Poll: Dems maintain double-digit leads in Minnesota Senate races

Poll: Dems maintain double-digit leads in Minnesota Senate races
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Sens. Tina SmithTina Flint SmithContractor back pay not included in shutdown deal Push to include contractor back pay in funding deal hits GOP roadblock Dems seeking path to Senate majority zero-in on Sun Belt MORE (D) and Amy KlobucharAmy Jean KlobucharHarry Reid says he won’t make 2020 endorsement until after Nevada caucus Gillibrand to appear on Fox News Monday night Overnight Energy: Trump ends talks with California on car emissions | Dems face tough vote on Green New Deal | Climate PAC backing Inslee in possible 2020 run MORE (D) have double-digit leads in their reelection bids over their Republican opponents in Minnesota, according to a new NBC News/Marist poll released Wednesday.

Smith, who was appointed by Minnesota Governor Mark Dayton (D) to fill the remainder of former Sen. Al FrankenAlan (Al) Stuart FrankenVirginia can be better than this Harris off to best start among Dems in race, say strategists, donors Virginia scandals pit Democrats against themselves and their message MORE’s term, has a 16-point edge over Republican state Senator Karin Housley.

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About 54 percent of likely voters support Smith, while 38 percent support Housley and seven percent are undecided.

While both candidates have net-positive favorability ratings, Smith’s margin is noticeably wider than that of Housley.

About 51 percent of likely voters have a favorable view of Smith, compared to 26 percent who have an unfavorable view. About 32 percent of likely voters have a favorable view of Housley, while 25 percent view her negatively. 

Housley also suffers from lower name recognition, with 42 percent of likely voters saying they have not heard of her.

The race is rated "lean Democratic" by The Cook Political Report.

Meanwhile, in Minnesota's second Senate race, Klobuchar has a 30-point lead over Republican state Rep. Jim Newberger, earning the support of 63 percent of likely voters compared to Newberger’s 33 percent.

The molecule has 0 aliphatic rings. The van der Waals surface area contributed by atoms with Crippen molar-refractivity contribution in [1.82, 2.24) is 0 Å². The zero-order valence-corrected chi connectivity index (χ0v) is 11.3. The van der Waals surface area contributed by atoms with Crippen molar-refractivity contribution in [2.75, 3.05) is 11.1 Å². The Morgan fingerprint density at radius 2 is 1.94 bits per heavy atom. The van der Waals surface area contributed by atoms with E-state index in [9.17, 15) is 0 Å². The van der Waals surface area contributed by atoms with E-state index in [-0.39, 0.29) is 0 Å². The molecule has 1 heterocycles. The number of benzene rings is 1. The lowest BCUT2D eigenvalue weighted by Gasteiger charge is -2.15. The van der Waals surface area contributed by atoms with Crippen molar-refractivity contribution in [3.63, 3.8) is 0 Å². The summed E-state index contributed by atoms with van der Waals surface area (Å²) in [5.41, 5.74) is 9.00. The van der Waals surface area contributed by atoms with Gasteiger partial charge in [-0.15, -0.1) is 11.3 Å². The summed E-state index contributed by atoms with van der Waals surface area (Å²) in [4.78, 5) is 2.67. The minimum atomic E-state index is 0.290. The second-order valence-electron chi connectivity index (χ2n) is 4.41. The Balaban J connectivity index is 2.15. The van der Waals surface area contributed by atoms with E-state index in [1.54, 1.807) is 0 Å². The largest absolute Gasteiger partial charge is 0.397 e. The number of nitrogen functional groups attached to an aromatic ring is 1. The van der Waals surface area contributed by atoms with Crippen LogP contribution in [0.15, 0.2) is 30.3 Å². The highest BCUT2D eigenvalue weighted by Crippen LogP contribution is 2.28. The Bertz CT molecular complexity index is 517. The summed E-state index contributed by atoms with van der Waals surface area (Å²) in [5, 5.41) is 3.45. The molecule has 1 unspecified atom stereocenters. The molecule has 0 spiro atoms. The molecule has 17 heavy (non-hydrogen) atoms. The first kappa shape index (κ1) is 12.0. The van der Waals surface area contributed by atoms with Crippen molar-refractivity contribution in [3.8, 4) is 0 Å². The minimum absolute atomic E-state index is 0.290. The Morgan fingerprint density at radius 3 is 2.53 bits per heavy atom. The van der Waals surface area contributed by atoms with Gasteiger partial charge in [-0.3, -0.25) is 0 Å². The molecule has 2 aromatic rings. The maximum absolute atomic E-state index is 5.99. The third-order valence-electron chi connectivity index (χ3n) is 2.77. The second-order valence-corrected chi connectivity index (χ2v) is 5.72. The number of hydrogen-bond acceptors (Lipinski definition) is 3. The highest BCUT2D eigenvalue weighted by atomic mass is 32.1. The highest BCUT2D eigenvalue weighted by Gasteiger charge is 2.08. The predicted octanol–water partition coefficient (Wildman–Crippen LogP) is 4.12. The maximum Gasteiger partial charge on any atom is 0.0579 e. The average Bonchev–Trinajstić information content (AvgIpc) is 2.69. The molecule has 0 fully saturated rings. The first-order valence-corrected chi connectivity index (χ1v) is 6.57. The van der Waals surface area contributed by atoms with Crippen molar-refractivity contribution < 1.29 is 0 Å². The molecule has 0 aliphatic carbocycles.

The favorability rating gap in this race resembles Smith’s race, with both candidates having net-positive ratings but Klobuchar attaining a higher margin.

About 64 percent of likely voters have a favorable view of Klobuchar, while 29 percent have an unfavorable one. Approximately 30 percent of likely voters view Newberger favorably, while 20 have an unfavorable view.

A full half of likely voters say they have not heard of Newberger.

President TrumpDonald John TrumpSchiff urges GOP colleagues to share private concerns about Trump publicly US-China trade talks draw criticism for lack of women in pictures Overnight Defense: Trump to leave 200 troops in Syria | Trump, Kim plan one-on-one meeting | Pentagon asks DHS to justify moving funds for border wall MORE, who has endorsed both Housley and Newberger, is broadly unpopular, however. About 38 percent of likely voters approve of the job he is doing, while 56 percent disapprove.

The partisan chaos in the confirmation hearings for Supreme Court Justice Brett KavanaughBrett Michael KavanaughSmollett saga shows it's no mistake when media target conservatives Supreme Court clamps down on 'excessive fines' by states The 10 GOP senators who may break with Trump on emergency MORE, who was publicly accused by three women of sexual misconduct, electrified Senate races across the country, and Minnesota’s races are no different.

About 30 percent of likely voters said they would be more likely to vote for a candidate who supported Kavanaugh’s nomination, while 48 percent said they would be less likely. Both Smith and Klobuchar voted against Kavanaugh.

Cook rates Klobuchar’s race as “Solid Democratic.”

The poll surveyed 637 likely voters from Sept. 30-Oct. 4 and has a margin of error of +/- 4.9 percent.